Ced: Back when Rise of the Tyrant was recorded, I only had some shit drums and shit microphones. Of course, the classic SM57 on snare but that's the usual thing to use. But taking into account the shit used for this album, it actually sounds quite good; a bit sharp on the cymbals but that's nothing I can do anything about now. I had to remove all the audio files to save space for new recordings, ha-ha-ha!!! The guitar was an old Ibanez Destroyer that I got for free a few years ago. It's basically a really good guitar but I have trashed it trying to make some modifications. Now I'm regretting even starting that project. The guitar amp used was a Peavey Vypyr 30, the same as I used when I recorded "Return to Port Royal" and "Metal Strikes Back." Needless to say, these albums where recorded during the same period, but Blazon Stone had the fortune to be upgraded to GOOD microphones and a much better drum kit. Mortyr was probably the least lucky of all three.
Luxi: Mortyr is still sort of a mysterious project; well, probably not so much anymore after this interview is published. ;o) Was your intention to keep Mortyr's name in the shadows, or do you believe you can handle the extra publicity for Mortyr?
Ced: I don't care for keeping it "secret," it's probably just because I like being a bit private. I don't even have any band pictures and sometimes interviewers want that and I can't give them any. As said Mortyr is not a secret project and I think I will eventually put together a live version next year for a few gigs. But I can't promise that.
Luxi: As I mentioned earlier, Rocka Rollas is also one of your studio projects. Do you prefer keeping your bands as projects only, not hiring members to form full bands?
Ced: Rocka Rollas is not a one-man project anymore, he-he!! ;) I have a great guitarist called Emil onboard now, as well as a singer called Erik, from Assaultery, and Billy, the drummer. All are working out great. We still have to get together for an actual rehearsal, but it is coming. We have a good bass player who is interested, but can't say who. The priority for Mortyr will NOT be live gigs, but as I stated before I will PROBABLY do some. My main focus is Rocka Rollas.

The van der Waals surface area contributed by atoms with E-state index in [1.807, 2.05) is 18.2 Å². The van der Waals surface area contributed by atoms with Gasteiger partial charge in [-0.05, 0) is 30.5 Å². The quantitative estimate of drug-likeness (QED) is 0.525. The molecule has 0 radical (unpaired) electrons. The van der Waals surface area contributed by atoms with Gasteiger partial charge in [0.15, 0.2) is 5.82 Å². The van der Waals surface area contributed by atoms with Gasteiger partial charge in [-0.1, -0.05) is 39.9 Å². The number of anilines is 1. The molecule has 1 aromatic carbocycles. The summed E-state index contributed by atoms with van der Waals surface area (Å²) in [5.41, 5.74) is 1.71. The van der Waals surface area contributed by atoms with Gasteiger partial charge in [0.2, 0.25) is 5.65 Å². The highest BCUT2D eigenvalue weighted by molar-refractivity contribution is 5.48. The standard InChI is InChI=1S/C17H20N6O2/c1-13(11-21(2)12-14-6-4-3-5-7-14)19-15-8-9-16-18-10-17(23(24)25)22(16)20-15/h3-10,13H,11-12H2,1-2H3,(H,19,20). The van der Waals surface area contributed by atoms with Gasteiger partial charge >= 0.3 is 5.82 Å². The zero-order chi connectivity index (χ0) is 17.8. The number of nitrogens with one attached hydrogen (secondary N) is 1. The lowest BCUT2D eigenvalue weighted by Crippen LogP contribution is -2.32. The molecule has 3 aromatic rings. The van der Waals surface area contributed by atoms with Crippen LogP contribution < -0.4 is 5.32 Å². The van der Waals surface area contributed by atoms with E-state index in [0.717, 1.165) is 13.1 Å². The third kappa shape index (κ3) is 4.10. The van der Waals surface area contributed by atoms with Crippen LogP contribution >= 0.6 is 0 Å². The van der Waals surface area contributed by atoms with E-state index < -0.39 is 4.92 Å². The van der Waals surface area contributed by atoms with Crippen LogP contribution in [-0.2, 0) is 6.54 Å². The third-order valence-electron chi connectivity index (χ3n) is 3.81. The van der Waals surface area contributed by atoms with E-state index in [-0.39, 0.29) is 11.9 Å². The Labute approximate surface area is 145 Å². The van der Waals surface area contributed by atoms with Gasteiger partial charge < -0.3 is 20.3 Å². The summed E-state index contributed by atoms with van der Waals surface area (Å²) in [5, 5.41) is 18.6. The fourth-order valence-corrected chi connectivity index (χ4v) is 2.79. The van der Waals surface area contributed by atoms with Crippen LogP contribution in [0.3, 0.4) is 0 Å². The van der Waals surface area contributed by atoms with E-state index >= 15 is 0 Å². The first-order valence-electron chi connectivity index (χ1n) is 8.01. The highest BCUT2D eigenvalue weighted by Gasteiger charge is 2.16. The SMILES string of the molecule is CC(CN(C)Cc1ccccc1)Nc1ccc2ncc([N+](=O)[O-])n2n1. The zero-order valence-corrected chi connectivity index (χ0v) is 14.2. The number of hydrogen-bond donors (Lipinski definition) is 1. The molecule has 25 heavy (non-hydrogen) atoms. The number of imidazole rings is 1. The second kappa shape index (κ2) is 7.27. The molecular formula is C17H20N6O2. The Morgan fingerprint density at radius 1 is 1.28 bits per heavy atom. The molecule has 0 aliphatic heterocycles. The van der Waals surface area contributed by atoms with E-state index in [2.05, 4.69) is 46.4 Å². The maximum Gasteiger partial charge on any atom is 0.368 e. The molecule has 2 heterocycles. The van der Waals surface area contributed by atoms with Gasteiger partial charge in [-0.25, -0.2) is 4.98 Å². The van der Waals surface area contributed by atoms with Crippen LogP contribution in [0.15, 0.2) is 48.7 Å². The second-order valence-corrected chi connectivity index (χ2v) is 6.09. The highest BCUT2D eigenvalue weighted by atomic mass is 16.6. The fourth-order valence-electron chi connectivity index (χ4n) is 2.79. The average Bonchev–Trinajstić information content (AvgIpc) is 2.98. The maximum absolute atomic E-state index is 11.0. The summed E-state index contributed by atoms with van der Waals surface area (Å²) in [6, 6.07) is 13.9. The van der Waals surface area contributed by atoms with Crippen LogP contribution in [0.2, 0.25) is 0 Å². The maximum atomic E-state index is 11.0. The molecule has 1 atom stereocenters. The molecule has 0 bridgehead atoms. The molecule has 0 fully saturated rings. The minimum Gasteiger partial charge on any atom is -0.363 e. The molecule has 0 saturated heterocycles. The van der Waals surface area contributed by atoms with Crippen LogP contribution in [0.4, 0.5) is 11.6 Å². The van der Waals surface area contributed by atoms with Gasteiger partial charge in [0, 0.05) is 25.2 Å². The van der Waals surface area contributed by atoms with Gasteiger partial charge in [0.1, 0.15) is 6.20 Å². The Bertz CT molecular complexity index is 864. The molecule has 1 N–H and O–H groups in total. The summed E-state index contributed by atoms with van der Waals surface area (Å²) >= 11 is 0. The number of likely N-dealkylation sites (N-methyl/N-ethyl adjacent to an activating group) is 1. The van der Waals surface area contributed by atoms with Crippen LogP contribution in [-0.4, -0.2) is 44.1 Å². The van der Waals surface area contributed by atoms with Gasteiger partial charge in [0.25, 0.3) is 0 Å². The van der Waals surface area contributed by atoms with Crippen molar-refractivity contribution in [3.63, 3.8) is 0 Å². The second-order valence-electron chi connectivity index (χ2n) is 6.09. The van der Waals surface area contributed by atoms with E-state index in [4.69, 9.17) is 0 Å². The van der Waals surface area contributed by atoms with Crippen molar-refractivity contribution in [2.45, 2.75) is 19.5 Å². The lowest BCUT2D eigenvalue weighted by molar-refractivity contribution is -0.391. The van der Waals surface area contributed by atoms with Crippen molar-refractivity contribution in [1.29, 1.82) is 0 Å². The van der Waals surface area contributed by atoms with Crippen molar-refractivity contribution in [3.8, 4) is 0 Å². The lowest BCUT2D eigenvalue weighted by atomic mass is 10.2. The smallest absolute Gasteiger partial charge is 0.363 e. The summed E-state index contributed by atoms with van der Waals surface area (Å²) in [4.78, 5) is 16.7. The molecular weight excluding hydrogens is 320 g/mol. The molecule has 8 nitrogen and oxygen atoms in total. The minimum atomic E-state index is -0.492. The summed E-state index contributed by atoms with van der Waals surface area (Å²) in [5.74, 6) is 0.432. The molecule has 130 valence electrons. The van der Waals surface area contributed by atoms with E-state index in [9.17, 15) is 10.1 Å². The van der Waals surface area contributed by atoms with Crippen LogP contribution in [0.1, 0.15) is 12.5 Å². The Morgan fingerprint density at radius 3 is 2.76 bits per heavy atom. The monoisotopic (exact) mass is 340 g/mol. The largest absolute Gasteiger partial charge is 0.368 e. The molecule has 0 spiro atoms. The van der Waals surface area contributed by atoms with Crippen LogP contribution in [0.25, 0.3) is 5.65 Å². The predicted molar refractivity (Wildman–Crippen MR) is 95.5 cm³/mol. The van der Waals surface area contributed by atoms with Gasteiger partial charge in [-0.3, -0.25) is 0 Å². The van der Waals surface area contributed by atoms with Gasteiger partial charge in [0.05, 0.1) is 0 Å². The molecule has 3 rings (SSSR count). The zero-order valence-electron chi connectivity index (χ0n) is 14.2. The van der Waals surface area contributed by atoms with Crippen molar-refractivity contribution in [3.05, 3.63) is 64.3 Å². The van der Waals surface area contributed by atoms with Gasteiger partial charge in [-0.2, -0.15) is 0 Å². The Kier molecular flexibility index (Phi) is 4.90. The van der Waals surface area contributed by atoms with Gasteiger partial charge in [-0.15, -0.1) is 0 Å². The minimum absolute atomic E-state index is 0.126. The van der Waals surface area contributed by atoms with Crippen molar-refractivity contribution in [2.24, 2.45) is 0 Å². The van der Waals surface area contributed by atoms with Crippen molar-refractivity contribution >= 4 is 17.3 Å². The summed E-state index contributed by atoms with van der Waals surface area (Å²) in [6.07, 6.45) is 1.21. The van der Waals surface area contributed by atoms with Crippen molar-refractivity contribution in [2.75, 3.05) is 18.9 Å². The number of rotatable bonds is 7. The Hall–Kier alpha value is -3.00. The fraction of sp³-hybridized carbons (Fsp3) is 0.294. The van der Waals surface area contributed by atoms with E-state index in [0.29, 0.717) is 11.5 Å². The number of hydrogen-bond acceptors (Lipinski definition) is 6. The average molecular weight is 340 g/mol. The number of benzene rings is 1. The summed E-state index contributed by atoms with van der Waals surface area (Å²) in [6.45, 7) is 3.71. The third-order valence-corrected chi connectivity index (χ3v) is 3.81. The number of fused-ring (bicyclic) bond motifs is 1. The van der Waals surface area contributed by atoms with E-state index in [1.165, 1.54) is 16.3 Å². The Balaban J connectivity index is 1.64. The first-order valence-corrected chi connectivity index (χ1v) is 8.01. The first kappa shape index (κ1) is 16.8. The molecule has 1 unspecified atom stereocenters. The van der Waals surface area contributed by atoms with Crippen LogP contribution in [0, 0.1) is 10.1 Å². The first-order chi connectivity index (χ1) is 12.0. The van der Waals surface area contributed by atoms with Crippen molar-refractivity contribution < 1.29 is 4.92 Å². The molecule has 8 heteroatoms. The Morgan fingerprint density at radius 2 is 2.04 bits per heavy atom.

Luxi: Would it be out of question to see either Rocka Rollas or Mortyr playing live some day?
Ced: Rocka Rollas will be out gigging soon, and Mortyr will probably do occasional gigs. This is the plan now. I always have plans I feel are carved in stone but later change. Mortyr might become a full band too, but I have no plans for that now.
Luxi: I have to say, having heard Rise of the Tyrant 6-7 times in a row, it is a really well done, catchy, old-school album that strongly reminds me of mid/late 80's Thrash à la Dark Angel, Infernäl Mäjesty and Slayer. Was it easy for you to capture that kind of sound?
Ced: Well, I'm not really into any modern Metal at all and never have been. However, that doesn't exclude bands with modern production. I can live with that as long as the music is old school. So I have my influences, mainly from the 80's, and it shows, I guess!
Luxi: Do you believe you will keep on working with Mortyr in the future?
Ced: Definitely! The second album is in the works, and while it's early in the process, it will probably have a different direction than Rise of the Tyrant. It will have a sci-fi theme, and with that comes some technical riffs and stuff. I can also reveal it will be recorded as a long continuous song, but with track numbers, of course. There won't be any silence during the entire album, just faster songs with vocals and then some instrumental overtures and stuff.
Luxi: And keeping it old-school will be the one and only continuous theme for Mortyr, right Ced?
Ced: Old school yes, that's how I like it. But there won't be much Destruction-like simplicity on the next one. However, the plan is, when I have explored the more technical side of my Thrash writing, to go back to something more like the first album!
Luxi: Can you tell us what elements, or ingredients in Thrash Metal, feeds your inner flame to channel so much your energy into making Thrash? It's pretty evident that you couldn't live without having this type of heavy shit around you...